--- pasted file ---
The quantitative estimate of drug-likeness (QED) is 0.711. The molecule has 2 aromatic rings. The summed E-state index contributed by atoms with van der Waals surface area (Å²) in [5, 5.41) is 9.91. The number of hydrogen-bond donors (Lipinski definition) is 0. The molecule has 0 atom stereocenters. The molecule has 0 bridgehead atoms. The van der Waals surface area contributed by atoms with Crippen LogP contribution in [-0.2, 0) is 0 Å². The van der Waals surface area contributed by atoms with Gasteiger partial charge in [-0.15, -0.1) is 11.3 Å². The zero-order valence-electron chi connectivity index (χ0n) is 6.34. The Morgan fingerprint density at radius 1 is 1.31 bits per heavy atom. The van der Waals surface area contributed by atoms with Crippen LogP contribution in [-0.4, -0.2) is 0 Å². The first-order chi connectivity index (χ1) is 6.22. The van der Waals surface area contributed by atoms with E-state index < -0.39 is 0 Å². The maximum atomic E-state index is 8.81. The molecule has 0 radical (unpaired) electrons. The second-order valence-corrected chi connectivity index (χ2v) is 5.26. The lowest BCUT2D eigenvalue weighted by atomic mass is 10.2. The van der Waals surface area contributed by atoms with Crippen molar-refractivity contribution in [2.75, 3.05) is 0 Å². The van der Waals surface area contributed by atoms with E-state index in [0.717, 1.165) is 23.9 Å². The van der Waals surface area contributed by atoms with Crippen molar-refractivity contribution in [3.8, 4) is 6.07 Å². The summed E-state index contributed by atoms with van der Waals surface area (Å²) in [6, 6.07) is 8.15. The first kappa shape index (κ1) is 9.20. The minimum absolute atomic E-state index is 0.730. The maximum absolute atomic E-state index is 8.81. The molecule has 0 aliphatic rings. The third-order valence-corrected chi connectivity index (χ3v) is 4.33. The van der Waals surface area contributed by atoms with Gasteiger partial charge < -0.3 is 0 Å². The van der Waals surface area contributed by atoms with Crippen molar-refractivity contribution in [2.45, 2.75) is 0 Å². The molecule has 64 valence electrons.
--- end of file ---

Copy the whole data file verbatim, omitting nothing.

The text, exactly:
The quantitative estimate of drug-likeness (QED) is 0.711. The molecule has 2 aromatic rings. The summed E-state index contributed by atoms with van der Waals surface area (Å²) in [5, 5.41) is 9.91. The number of hydrogen-bond donors (Lipinski definition) is 0. The molecule has 0 atom stereocenters. The molecule has 0 bridgehead atoms. The van der Waals surface area contributed by atoms with Crippen LogP contribution in [-0.2, 0) is 0 Å². The van der Waals surface area contributed by atoms with Gasteiger partial charge in [-0.15, -0.1) is 11.3 Å². The zero-order valence-electron chi connectivity index (χ0n) is 6.34. The Morgan fingerprint density at radius 1 is 1.31 bits per heavy atom. The van der Waals surface area contributed by atoms with Crippen LogP contribution in [-0.4, -0.2) is 0 Å². The first-order chi connectivity index (χ1) is 6.22. The van der Waals surface area contributed by atoms with E-state index < -0.39 is 0 Å². The maximum atomic E-state index is 8.81. The molecule has 0 radical (unpaired) electrons. The second-order valence-corrected chi connectivity index (χ2v) is 5.26. The lowest BCUT2D eigenvalue weighted by atomic mass is 10.2. The van der Waals surface area contributed by atoms with Crippen molar-refractivity contribution in [2.75, 3.05) is 0 Å². The van der Waals surface area contributed by atoms with E-state index in [0.717, 1.165) is 23.9 Å². The van der Waals surface area contributed by atoms with Crippen molar-refractivity contribution in [3.8, 4) is 6.07 Å². The summed E-state index contributed by atoms with van der Waals surface area (Å²) in [6, 6.07) is 8.15. The first kappa shape index (κ1) is 9.20. The minimum absolute atomic E-state index is 0.730. The maximum absolute atomic E-state index is 8.81. The molecule has 0 aliphatic rings. The third-order valence-corrected chi connectivity index (χ3v) is 4.33. The van der Waals surface area contributed by atoms with Gasteiger partial charge < -0.3 is 0 Å². The van der Waals surface area contributed by atoms with Crippen molar-refractivity contribution in [2.45, 2.75) is 0 Å². The molecule has 64 valence electrons.